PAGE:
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Newsday :: April 3, 2007

Taken for a ride?

Brookhaven vehicle chief gave $1.4M in auto repair contracts to shops that donated to his son's campaign

BYLINE: ERIK GERMAN. STAFF CORRESPONDENT

The man in charge of fixing Brookhaven's cars, trucks and tractors gave $1.4 million worth of town business during four years to repair shops that donated to his son's Suffolk County legislative campaigns.

In nine repair accounts overseen by vehicle control chief Victor Losquadro, town records show that 80 percent of the money Brookhaven spent between 2003 and 2006 went to firms that contributed to Legis. Daniel Losquadro. The companies gave his campaign nearly $40,000 during that time.

Brookhaven Supervisor Brian Foley called the findings "alarming" and said Victor Losquadro was removed from his post in January because of other concerns the town had about his financial management of the department. Town officials said they have referred the campaign finance matter to District Attorney Thomas Spota, who so far has declined comment.

"Obviously it's a very troubling finding," said Foley, a Democrat, describing Newsday's review of town invoices and campaign records obtained under freedom of information laws. "What the perception will be, rightly or wrongly, is that once again there's a problem in Brookhaven."

Daniel Losquadro (R-Shoreham) vigorously insisted that repair shops were never pressured to give campaign donations, nor were they promised town work for doing so. "I couldn't even tell you who's on any town repair list," he said.

Losquadro added that the decades his father spent in the auto repair business before taking a town job in 1999 explain why so many contributors come from that field. "It's the industry you've been around and your family knows, and those people believe in me and want to support me," he said. "I can't imagine anybody would even imply there's any nefarious intent there."

Victor Losquadro did not respond to repeated messages left over three days seeking comment.

The owners of several repair shops who contributed to Daniel Losquadro agreed. "I have a long-standing relationship with Danny," said William Hartion, owner of Royal Collision in Mount Sinai, which town invoices show did $54,878 worth of auto body repairs for Brookhaven between 2003 and 2006.

"If the town kicked me off their list tomorrow, I would still support that guy," Hartion said.

But some Democrats said they suspect otherwise. "It sounds to me like Victor Losquadro has been taking Brookhaven taxpayers for a ride," Suffolk Democratic Party chair Richard Schaffer said.

Some shop owners said contributing to town and county campaigns is a widely known cost of doing business with Brookhaven.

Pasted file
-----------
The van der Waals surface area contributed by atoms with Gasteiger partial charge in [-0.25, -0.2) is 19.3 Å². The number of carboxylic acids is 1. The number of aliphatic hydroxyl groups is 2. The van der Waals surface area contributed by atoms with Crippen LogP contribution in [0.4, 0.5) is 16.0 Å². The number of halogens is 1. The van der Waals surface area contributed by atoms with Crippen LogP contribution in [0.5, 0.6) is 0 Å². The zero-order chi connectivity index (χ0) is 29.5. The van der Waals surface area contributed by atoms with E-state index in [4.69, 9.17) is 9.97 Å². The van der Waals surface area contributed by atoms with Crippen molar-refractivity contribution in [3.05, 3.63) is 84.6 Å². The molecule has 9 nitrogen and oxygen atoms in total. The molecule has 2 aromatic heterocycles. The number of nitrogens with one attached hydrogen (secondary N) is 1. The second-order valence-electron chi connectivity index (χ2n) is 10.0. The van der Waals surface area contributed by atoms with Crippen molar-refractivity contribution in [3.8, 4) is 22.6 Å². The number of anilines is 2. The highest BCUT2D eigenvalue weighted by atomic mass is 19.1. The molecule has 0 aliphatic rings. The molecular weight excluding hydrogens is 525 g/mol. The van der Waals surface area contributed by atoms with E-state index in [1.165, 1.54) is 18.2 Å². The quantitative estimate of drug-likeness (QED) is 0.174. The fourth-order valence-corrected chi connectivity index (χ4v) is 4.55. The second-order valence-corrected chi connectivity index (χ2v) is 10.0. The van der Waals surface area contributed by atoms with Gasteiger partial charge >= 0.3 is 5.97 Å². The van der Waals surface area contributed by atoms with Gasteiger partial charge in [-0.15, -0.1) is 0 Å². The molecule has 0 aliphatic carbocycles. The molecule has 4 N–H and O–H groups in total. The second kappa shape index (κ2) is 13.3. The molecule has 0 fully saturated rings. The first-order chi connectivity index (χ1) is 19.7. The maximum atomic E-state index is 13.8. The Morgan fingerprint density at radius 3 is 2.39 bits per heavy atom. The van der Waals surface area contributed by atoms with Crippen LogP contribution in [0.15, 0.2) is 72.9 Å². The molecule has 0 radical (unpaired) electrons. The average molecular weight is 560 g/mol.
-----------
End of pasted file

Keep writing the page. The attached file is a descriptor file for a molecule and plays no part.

"We'd get a little work, then we'd get things in the mail that so-and-so was running for some office," said Chris Pikoulas, owner of Miller Place Auto Electric. "Me and my brother would just shake our heads."

Since 2003, his shop has given $690 to the Friends of Dan Losquadro, and Brookhaven has spent $31,898 there. As recently as a few years ago, Pikoulas said a town employee - not Victor Losquadro - would appear at his shop twice annually to solicit donations for various candidates. "He would actually show up here with an envelope," Pikoulas said. "He used to look over his shoulder before he walked in the door."

One Lindenhurst transmission shop, a contributor that once did almost $50,000 in yearly business with Brookhaven, suddenly stopped getting work after a non-contributor bought the shop in 2006. "It was kind of obvious that Victor Losquadro was going out of his way to keep this contract from us," said Mark Wedlock, the new owner, who unsuccessfully sued Brookhaven last year to reinstate his contact. "Anybody could put two and two together."

The nine town accounts where the largest percentage of work went to Losquadro contributors included those for repairing radiators, auto bodies, windshields, heavy equipment and lawn mowers. According to town officials, Victor Losquadro had broad discretion for contracting professional services such as insurance appraisals and for renewing long-standing contracts. He also controlled the accounts as the sole departmental signer of purchase orders.

While those orders were subject to approval by the town's purchasing department, an independent audit released last month by Albrecht, Viggiano, Zureck & Co. found that its internal checks were not being followed consistently.

For example, small purchases - such as many of the repairs overseen by Victor Losquadro - were made according to a manager's discretion, although they often added up to tens of thousands of dollars for a single vendor. Supervisor Foley has called it a system "ripe" for abuse.

Town Deputy Supervisor Jack Schnirman said Losquadro was pulled from his vehicle control post in January and made a secretary at Brookhaven Calabro Airport. Schnirman cited excessive waiting periods for vehicle repairs and "problems with purchasing" among reasons for Losquadro's removal.

Last year, the administration asked Losquadro to consider putting the repeated small-scale purchases out to bid or seeking requests for proposals. He declined, saying it would delay repairs, and wrote in a March 7 memo, "I do not see how RFP's would benefit or protect the town."